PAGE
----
5 Best Bluetooth Speakers (2023): Portable, Waterproof, and More

If there’s one thing I’ve learned about today’s Bluetooth speakers, it’s that for general consumers, the options are pretty good. However, that doesn’t make the process of sifting through the dozens of choices any easier. So I set out to test out some of the most popular models in different price ranges. Most of the speakers I tried sounded good on first listen; it was only through side-by-side comparisons that I began to suss out the nuances. Just reading the spec sheets only goes so far. As such, we’re focusing a bit more on audio quality and dynamic range, while also taking into consideration other factors like utility and price. Ultimately, there isn’t one best portable Bluetooth speaker out there, but we’ve found plenty of good options that will fit a range of use cases and price points

What to consider


IP ratings (Ingress Protection) are the alphanumeric indicators you often see in a product’s spec sheet that define the tested resistance of a product to both solid objects (dirt, dust, fingers?) and water. It’s usually a combo of two numbers with the first indicating solid object ingress and the second being water. The former goes from 0 (no protection) to 6 (dust tight). The waterproof rating goes from 0 (no protection) to 9 (protected against immersion and high pressure jets). When an X is used instead of a number, that means the product wasn’t tested for resistance. If it’s waterproof, it may have some innate resistance to solids, but there’s no guarantee.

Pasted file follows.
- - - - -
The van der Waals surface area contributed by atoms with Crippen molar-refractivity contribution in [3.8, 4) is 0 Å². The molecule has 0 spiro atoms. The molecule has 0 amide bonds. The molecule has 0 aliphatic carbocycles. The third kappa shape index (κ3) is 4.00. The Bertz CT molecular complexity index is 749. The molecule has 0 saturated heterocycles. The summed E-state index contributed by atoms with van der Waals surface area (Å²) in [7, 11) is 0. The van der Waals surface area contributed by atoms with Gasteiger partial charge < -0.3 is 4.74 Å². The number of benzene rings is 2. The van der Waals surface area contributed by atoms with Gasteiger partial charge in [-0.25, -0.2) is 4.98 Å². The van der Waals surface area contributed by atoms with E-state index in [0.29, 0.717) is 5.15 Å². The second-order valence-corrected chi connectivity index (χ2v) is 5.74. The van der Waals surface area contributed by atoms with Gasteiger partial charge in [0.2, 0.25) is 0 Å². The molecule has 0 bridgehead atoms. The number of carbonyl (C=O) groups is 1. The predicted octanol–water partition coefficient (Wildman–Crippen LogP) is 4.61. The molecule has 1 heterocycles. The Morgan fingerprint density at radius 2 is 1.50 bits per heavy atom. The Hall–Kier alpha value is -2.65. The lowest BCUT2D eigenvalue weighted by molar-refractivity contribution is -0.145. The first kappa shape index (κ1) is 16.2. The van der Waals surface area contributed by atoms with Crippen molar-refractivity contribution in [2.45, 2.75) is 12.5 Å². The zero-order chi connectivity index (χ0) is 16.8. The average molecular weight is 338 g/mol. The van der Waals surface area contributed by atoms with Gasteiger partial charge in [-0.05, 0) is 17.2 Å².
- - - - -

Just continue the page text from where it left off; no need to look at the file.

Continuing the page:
IP67 is a common rating these days indicating highly resistant and potentially rugged speakers. These are safe for quick dunks in the pool or tub and should be more than OK in the rain or in the shower. They’re also good options for the beach, playground and other rough environs.

Additionally, speakers with ports and a high rating will often include a tight-fitting cover over the charging or auxiliary ports. If you plan on using the ports, that may limit the product’s rated ability to fend off the elements.